Even on the road to Afghanistan, Ball found, "Fargo" is famous.

After leaving public safety in 2004, Ball was contacted by a friend who was contracting for the U.S. State Department. There was a hairy, high-profile position opening up in the last place Ball thought to look for work.

The federal government needed someone to head a police training program in Afghanistan. About 1,500 U.S. law enforcement personnel would serve as trainers under that leader.

Ball, who had served in the U.S. Air Force, flew to Washington to talk.

It helped to have a good ice breaker.

"When we started talking about the movie 'Fargo,' that's basically all we talked about," he said.

Starting in early 2005, Ball served for 15 months as contingent commander of the Afghanistan national police training program.

At a central base the size of a football field -- a hole in the ground, surrounded by razor wire -- Ball oversaw nine training centers, in which he eventually trained 82,000 Afghan civilian policemen.

Looking back, Ball calls the country "so fragmented, and so frustrating" but still talked of hope.

The gravity of his position, while overwhelming, somehow kept him upright.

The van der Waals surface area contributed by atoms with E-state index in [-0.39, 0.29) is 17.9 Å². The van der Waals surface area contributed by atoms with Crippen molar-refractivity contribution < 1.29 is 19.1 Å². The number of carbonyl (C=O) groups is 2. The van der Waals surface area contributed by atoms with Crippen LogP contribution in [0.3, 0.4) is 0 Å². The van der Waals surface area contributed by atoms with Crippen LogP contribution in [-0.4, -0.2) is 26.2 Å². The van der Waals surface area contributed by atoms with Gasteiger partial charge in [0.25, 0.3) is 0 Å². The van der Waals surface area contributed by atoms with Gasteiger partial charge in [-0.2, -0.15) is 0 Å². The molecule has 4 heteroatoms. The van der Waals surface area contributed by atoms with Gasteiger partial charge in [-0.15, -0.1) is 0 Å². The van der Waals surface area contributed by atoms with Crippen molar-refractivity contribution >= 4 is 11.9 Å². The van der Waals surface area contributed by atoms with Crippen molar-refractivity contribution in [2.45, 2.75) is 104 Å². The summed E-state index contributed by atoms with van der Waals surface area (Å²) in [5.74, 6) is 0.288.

"You come from Pumpkin Hollow USA and get thrown onto the pointy end of the spear where the whole world's watching. But what an audience that is -- that's what kept me through those 16, 18 hour days."

In summer 2006, Ball returned home, looked up a high school buddy and began working on his 1,500 acres of corn to unwind.

"You need to decompress? Go to a farm and drive a tractor," Ball said.

Now, working with bar and liquor store owners, Ball has come off the farm once more. He now calls his time in Afghanistan a "nice, quiet break."

"He got thrown into the fire this year with taxes on alcohol, budget issues," said former association president Nolan. "If you can deal with Gen. Petraeus and the Afghan army, you've got some qualities I can deal with."